Mi Perro Bilingüe

Today is Spanish Friday so this post is in Spanish. If you participated in Spanish Friday on your own blog, leave your link in comments. English translation is in italics!

Hay un nuevo miembro de nuestra familia! – Es un perrito que adoptamos. Pusimos el nombre “Chico” y ya está aprendiendo a ser bilingüe. Chécalo!

There’s a new member of our family! – It’s a puppy that we adopted. We named him “Chico” and he’s already learning to be bilingual. Check it out!


  1. I still remember back when I was first learning Spanish, and was visiting a family. The family dog walked into the living room, and the father told it to leave (in Spanish). It took me a minute or so, but I was able to figure out what he had said, as much by the dogs actions as by what he’d said. It was a pretty humbling experience to realize that the dog understood Spanish better than me. And the children spoke English to it and he understood them as well, so I really didn’t have anything between me and nothing!

  2. Interesting. (I apologize for hijacking the comments with linguistics ) You say “sentate” while the Spaniards I know say “siéntate”.

    Señora Lopez, what do you normally say: “vos te sentás” or “tú te sientas”?

    • Hijack comments any time with linguistic discussion! I love it :)

      That’s an interesting observation. To be completely 100% honest – my grammar can be mixed up. I use tú and vos, sometimes with the same person in the same conversation.

      In the classroom, where I first learned Spanish, I never used “vos” — we were basically told to not even bother with it for the most part…. Then years later, I married a Salvadoran. Salvadorans use “vos” quite a bit. My suegra lived with us for about 10 years and I picked up a lot of her vocabulary — “Sentate” is one word I know for sure that I got from her. She would say this to my sons when they were really little and wouldn’t sit properly at the table to eat, for example.

      I didn’t know many command words a long time ago because how often does one boss other people around? LOL… Then I became a mother and I needed these words. Go, Come, Sit, Eat, Leave it, Go to sleep, etc… These are also good for dogs, coincidentally jajaja :)

      If it helps your research/curiosity, I Googled “sentate” and found these:

      If that doesn’t help and you have a question for my husband, Carlos, I’m sure he’d be happy to jump in and answer too :)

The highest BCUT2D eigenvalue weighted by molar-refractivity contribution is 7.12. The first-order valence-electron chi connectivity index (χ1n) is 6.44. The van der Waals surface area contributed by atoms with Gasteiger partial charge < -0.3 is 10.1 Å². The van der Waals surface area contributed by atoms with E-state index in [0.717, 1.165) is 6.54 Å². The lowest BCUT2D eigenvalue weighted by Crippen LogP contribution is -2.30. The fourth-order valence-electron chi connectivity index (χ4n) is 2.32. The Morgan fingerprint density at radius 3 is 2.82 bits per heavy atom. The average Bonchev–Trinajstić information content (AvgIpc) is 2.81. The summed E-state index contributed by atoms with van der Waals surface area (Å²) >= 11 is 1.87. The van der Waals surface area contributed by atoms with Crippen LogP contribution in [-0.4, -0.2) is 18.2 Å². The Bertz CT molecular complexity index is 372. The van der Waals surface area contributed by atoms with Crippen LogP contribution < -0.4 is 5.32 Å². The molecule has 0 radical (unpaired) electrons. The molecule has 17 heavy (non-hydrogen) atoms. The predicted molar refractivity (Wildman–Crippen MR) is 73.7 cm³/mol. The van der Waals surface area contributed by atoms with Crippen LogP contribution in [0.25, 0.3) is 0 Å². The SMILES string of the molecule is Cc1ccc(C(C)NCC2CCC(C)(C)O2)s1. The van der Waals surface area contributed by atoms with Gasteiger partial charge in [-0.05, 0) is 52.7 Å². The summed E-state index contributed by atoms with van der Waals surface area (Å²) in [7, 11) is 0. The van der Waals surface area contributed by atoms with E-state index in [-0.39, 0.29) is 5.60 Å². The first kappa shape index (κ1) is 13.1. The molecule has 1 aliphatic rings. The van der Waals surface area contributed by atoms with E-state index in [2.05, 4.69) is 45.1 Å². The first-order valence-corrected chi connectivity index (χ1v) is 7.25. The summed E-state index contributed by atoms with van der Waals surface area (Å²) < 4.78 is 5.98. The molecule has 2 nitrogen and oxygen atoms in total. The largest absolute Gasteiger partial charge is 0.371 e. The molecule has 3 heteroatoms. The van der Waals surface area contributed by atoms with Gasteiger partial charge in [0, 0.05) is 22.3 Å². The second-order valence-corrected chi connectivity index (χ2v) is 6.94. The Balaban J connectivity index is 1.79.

• Hehe I also find language an interesting topic. I came for the chicas, I stayed for the linguistics.

        A girl from Argentina told me that the command words that go with “vos” are different from the command words that go with “tú”

        People who say “vos”, also say “sentate”
        People who say “tú”, say “siéntate”

        I thought it was a Argentina/Chile only thing. Interesting to see that it’s also like that in Central America.

        I’m curious, what would your husband say:

        – “ponlo en la mesa” or “ponilo en la mesa”?

        – “sal al jardín” or “salí al jardín”?

        And if he tells somebody to go away, would it be “vete” or “ite”?

      • Sorry it took me so long to get back to you on this. I’ve kept meaning to reply to comments and keep getting sidetracked.

        Love “I came for the chicas, I stayed for the linguistics” – LOL. If that’s not a T-shirt, it should be.

        Here are Carlos’s answers:

        1. Ponlo en la mesa.
        2. – Carlos says that he would use both of these, but for him, they’re just for different things –
        3. On this one he says, neither – he would more likely say “Andaté”

        Hope that helps!

  3. I love it! I too find it humbling that a dog is able to pick up languages better than I can. I still don’t know how to use “vos.” I figured “usted” and “tú” are good enough for now since I’m not really super-close to any Salvadorans, which from my understanding is when you would use “vos.”

    Here is my Spanish Friday post: http://lavieoverseas.com/?p=2081

  4. Latching on to the “sentate” comment as an excuse to relate a funny story, my Salvadoran step-daughter went to law school in Spain. She had a doctor’s appointment, and was really surprised when the nurse told her “doble el culo” when she was ushered in to the examination room. She really hadn’t figured out what to make of that when the doctor entered and again she was told “doble el culo”. She was pretty indignant about the whole thing until she later learned the “doble el culo” is a not impolite Castillian Spanish way of inviting someone to take a seat!

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